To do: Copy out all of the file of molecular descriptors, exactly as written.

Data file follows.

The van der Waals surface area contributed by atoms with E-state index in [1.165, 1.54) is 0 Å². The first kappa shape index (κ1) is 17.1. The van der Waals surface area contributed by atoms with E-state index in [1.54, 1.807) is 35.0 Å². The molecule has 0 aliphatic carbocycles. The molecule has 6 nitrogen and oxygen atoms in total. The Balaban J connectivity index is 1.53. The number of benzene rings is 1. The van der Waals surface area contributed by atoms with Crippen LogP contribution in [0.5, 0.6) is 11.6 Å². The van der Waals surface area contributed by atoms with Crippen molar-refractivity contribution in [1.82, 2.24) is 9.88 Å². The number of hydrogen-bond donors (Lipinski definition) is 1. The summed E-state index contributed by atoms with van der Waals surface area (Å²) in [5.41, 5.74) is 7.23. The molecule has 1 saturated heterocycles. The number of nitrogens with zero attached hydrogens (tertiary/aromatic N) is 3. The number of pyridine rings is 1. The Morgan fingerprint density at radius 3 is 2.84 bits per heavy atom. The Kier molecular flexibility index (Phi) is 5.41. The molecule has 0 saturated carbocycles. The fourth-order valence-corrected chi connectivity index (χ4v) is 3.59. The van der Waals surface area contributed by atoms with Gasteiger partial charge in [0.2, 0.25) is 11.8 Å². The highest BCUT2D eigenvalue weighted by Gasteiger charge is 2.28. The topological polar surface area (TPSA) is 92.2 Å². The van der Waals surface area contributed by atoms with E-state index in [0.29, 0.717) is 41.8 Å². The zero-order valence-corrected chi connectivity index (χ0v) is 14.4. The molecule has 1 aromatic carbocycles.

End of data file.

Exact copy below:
The van der Waals surface area contributed by atoms with E-state index in [1.165, 1.54) is 0 Å². The first kappa shape index (κ1) is 17.1. The van der Waals surface area contributed by atoms with E-state index in [1.54, 1.807) is 35.0 Å². The molecule has 0 aliphatic carbocycles. The molecule has 6 nitrogen and oxygen atoms in total. The Balaban J connectivity index is 1.53. The number of benzene rings is 1. The van der Waals surface area contributed by atoms with Crippen LogP contribution in [0.5, 0.6) is 11.6 Å². The van der Waals surface area contributed by atoms with Crippen molar-refractivity contribution in [1.82, 2.24) is 9.88 Å². The number of hydrogen-bond donors (Lipinski definition) is 1. The summed E-state index contributed by atoms with van der Waals surface area (Å²) in [5.41, 5.74) is 7.23. The molecule has 1 saturated heterocycles. The number of nitrogens with zero attached hydrogens (tertiary/aromatic N) is 3. The number of pyridine rings is 1. The Morgan fingerprint density at radius 3 is 2.84 bits per heavy atom. The Kier molecular flexibility index (Phi) is 5.41. The molecule has 0 saturated carbocycles. The fourth-order valence-corrected chi connectivity index (χ4v) is 3.59. The van der Waals surface area contributed by atoms with Gasteiger partial charge in [0.2, 0.25) is 11.8 Å². The highest BCUT2D eigenvalue weighted by Gasteiger charge is 2.28. The topological polar surface area (TPSA) is 92.2 Å². The van der Waals surface area contributed by atoms with E-state index in [0.29, 0.717) is 41.8 Å². The zero-order valence-corrected chi connectivity index (χ0v) is 14.4. The molecule has 1 aromatic carbocycles.